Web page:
alarm clock
Photo: Plamen Petkov
In the next ten years, we may not be blessed with bones that stay steel-strong into our 90s or a pill that reverses menopause, but thanks to a clearer understanding of the biology of aging, we'll soon have better ways to at least slow down the clock. (Now, if only we could defy gravity...) The highlights:

1. Menopause: In the late 1990s, scientists with the Women's Health Initiative—a government research program designed to address major health issues in older women—began studying the effects of hormone replacement therapy in postmenopausal patients. But in 2002 regulators abruptly halted the trial after they discovered that participants taking the combination of estrogen and progestin were more likely to develop breast cancer. Since then doctors have been looking for a safer option to ease menopause symptoms. According to Régine Sitruk-Ware, MD, a reproductive endocrinologist and general secretary for the International Menopause Society, the most promising is a class of drugs called SERMs (selective estrogen receptor modulators). SERMs can mimic estrogen in the body, and trigger some of the good effects of the hormone (such as stronger bones) while blocking the bad ones (such as an increased risk of certain cancers). Doctors are still working to create a SERM that can relieve hot flashes, but the drugs show promise for other common symptoms. One medication currently in clinical trials appears to reverse vaginal dryness, which affects many postmenopausal women.

2. Osteoporosis: Each day of our lives, old bone cells are breaking down while new cells are being made from scratch. As we age, though, the construction can't keep pace with the demolition, and the result is osteoporosis, a condition commonly marked by weak, easily fractured bones. Today's most widely used osteoporosis drugs—called bisphosphonates—slow bone loss, but they offer only modest increases in bone density (and can cause gastric side effects like heartburn). Future medications will boost the bone-building side of the equation. One drug in development would work by shutting down a protein called sclerostin that tells our cells to stop growing new bone. "The cells in our bones talk to each other, and if you understand the language, you can intervene and stack the deck in favor of regeneration," says Bess Dawson-Hughes, MD, director of the Bone Metabolism Laboratory at Tufts University.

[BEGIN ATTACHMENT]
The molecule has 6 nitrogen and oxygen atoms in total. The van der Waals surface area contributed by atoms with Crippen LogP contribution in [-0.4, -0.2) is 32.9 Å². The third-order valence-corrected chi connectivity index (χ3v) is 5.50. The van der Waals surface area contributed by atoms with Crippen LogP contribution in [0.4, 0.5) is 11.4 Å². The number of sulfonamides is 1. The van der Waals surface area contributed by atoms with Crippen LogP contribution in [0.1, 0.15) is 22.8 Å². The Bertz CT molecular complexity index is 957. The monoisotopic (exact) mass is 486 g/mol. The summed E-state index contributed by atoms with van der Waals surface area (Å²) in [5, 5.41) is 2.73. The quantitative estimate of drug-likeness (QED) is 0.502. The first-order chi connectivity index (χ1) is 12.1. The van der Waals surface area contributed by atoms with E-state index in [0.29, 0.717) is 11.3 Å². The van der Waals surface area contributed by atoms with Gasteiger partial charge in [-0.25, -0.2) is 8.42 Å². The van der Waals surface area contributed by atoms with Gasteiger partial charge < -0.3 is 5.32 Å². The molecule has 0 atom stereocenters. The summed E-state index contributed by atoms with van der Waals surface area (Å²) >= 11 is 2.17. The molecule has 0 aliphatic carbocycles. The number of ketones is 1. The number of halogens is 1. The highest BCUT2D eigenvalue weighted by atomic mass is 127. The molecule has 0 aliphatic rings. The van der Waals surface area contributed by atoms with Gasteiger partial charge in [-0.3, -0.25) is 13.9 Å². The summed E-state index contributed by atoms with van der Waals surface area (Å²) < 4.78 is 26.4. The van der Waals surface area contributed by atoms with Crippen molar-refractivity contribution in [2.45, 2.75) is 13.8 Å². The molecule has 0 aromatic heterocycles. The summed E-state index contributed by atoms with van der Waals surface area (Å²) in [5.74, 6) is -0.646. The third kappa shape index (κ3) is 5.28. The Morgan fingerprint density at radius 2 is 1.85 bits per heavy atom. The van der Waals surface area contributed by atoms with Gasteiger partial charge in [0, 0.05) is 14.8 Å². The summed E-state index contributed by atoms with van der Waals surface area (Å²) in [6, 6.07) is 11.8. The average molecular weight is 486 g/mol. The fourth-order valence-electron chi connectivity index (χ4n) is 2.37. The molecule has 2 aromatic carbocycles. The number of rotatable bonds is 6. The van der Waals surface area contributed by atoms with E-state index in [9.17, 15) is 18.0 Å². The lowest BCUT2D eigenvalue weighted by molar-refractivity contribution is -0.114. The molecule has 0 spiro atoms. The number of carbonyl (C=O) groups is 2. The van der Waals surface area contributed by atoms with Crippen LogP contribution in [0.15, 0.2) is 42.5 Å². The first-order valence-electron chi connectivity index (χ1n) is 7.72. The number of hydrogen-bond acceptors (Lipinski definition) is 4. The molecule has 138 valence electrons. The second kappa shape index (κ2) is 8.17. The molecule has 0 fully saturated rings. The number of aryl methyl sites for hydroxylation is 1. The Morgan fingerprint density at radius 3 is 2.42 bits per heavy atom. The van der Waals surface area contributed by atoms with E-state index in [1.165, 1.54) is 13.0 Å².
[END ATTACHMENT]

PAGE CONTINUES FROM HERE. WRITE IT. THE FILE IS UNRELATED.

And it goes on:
3. Alzheimer's disease: Every 70 seconds someone in this country develops Alzheimer's disease. And while no cure is right around the corner, "I'm amazed at how quickly new insights are developing in this field," says Kenneth S. Kosik, MD, codirector of the Neuroscience Research Institute at the University of California, Santa Barbara. Researchers are working to create a high-tech brain scan that could spot the earliest signs of both plaques and tangles—the hard protein fragments and twisted fibers that are thought to gum up our brain's delicate wiring. And scientists are currently testing a vaccine that they hope will stimulate the body's own immune system to wipe out the plaques once they take hold in the brains of Alzheimer's patients.

New stem cell research that could change the way we treat heart disease